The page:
Systems and Synthetic Biology: ​“Mining human gut microbial metabolism through in vitro and in silico approaches”
Doktorsavhandling, 2019

The human gut microbiome is a consequence of mutual co-evolutionary interaction between the eukaryotic and prokaryotic parts of the mammalian holobiont. Based on the environmental and dietary inputs, there is a succession of microorganisms living inside the human colon. They have evolved to perform metabolic tasks that are not possible by the human host — for example, they breakdown complex polysaccharides and produce bioactive molecules such as short-chain fatty acids. They have the potential to transform human generated metabolites (e.g., primary bile acids) to signaling compounds such as secondary bile acids. They also produce several of B-vitamins, which otherwise human host derive through dietary means. Cognate receptors in various host cells could sense these bioactive metabolites and contribute to a wide variety of physiological function through signaling system in the host. An imbalance between the microbial activity and their effect on the host system could lead to the development of metabolic diseases.

Provided the critical role of gut microbial metabolism, this thesis presents the evaluation of metabolic genes of gut microbiota such as bile acid, vitamin, and short-chain fatty acid metabolism using metabolic reconstructions and bioinformatics analysis in different states of health. Fecal metagenomes of subjects with inflammatory bowel diseases, type 2 diabetes and malnutrition were analyzed for such functional analyses. Furthermore, abundant gut microbial species were characterized to study their growth and metabolism in in vitro co-cultures using network analysis. The findings explained here  show the gut microbial metabolic diversity in various cohorts and conditions. It also includes a discussion on the challenges and future perspectives in a broader context of its potential application. The efforts undertaken in this work aims to inspire how the interplay between gut microbial metabolism and the host health status could contribute to the overall well-being of an individual.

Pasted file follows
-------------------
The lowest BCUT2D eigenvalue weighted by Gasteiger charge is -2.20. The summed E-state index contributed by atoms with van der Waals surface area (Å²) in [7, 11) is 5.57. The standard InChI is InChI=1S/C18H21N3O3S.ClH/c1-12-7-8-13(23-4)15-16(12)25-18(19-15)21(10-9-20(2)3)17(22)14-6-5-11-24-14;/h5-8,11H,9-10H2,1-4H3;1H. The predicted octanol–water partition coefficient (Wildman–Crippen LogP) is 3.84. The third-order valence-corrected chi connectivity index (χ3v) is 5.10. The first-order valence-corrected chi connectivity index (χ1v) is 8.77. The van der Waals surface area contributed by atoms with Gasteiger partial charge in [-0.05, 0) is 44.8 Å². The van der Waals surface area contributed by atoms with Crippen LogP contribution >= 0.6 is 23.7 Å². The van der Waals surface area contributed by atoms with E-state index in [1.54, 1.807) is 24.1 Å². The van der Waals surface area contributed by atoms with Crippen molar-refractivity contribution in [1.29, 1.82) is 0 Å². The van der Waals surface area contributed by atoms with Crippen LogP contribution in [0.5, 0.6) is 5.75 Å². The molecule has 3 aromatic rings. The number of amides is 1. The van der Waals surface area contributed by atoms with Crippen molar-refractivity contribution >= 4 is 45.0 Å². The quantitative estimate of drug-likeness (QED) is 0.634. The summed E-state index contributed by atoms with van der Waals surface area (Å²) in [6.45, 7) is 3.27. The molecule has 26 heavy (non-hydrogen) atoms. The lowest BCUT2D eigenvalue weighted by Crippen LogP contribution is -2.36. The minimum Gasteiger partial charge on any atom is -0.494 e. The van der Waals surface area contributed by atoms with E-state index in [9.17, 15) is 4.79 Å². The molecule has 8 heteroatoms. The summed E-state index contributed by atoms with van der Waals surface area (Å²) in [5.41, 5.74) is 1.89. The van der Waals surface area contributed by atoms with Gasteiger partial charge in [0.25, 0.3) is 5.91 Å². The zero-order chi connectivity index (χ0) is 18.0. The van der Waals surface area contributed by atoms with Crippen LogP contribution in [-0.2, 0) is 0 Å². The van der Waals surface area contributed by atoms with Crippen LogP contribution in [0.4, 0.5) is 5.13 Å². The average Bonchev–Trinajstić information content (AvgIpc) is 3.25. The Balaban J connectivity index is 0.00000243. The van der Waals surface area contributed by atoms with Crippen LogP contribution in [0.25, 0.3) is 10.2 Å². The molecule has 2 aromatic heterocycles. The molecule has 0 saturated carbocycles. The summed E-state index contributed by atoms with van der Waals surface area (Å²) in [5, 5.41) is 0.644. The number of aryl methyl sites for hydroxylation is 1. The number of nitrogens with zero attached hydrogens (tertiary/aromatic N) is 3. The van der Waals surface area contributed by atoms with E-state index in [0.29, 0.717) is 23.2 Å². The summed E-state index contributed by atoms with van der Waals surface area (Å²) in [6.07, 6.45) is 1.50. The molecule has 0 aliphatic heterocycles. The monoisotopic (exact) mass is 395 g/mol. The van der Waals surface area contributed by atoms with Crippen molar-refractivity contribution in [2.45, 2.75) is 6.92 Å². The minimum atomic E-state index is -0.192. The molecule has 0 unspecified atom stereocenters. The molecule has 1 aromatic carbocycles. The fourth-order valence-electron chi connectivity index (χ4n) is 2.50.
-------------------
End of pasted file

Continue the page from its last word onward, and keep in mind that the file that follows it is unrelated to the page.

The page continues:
gut

bile acids

metatranscriptomics

in vitro co-cultures

metagenomics

co-occurrence network

short chain fatty acids

metabolomics

metabolism

vitamins

Lecture Hall KC, Kemihuset, Kemigården 4
Opponent: Prof. Susanne Brix Pedersen, Technical University of Denmark (DTU), Denmark

Författare

Promi Das

Chalmers, Biologi och bioteknik, Systembiologi

The human gut microbiome is a succession of microorganisms living inside the human colon. They act as a signaling hub by transmitting signals to the human host in various ways based on the environmental and dietary inputs. Host cells can sense these microbial species and their metabolic products and translate into a physiological response. This bilateral co-evolutionary interaction between the eukaryotic and prokaryotic parts of the mammalian holobiont is crucial in contributing to the health and complex diseases. Any disturbances in the process of communication between the host system and the gut microbiota could alter the balance of the crosstalk.

For the evaluation of human gut microbiome, fecal samples are reasonable proxies among otherwise invasive procedures. In the past decade, large-scale efforts of culture-independent characterization of gut microbiome realized the microbial composition of a community. Current studies reveal that at a functional level, gut microbiota entails valuable resource of metabolic enzymes which are complementary to host capabilities. With the help of experimental characterization of gut microbial species, computational modeling, and bioinformatics approaches, multi-faceted datasets could be analyzed to extract biological message crucial in sustaining the host-microbiome mutualism.

From a systems biology perspective, this thesis focuses on the interplay between the host and bacterial microbiome. As a model system, fecal metagenomes from subjects with Malnutrition, Inflammatory bowel disease, and Type 2 diabetes were investigated for microbial metabolic potential as they integrate all aspects of host immunology at the interface between bacterial colonization and innate-immune-system activation. It also highlights the co-occurrence patterns between the commensal bacteria, how variation in microbiota’s metabolite production potential (such as short-chain fatty acids, amino acids, secondary bile acids, and vitamins) could contribute to multifactorial disorders.

Research findings in this thesis report three concurrent themes: first, environmental factors are pivotal drivers of species co-existence in a community; second, the metabolic potential of a community is country- and context-dependent; third, a combination and integration of in vitro multi-layered information is valuable in strengthening the computational in silico predictions.

Ämneskategorier

Mikrobiologi

Bioinformatik och systembiologi

ISBN

978-91-7597-875-8

Doktorsavhandlingar vid Chalmers tekniska högskola. Ny serie: 4556

Utgivare

Chalmers tekniska högskola

Lecture Hall KC, Kemihuset, Kemigården 4

Opponent: Prof. Susanne Brix Pedersen, Technical University of Denmark (DTU), Denmark

Mer information

Senast uppdaterat

2019-04-29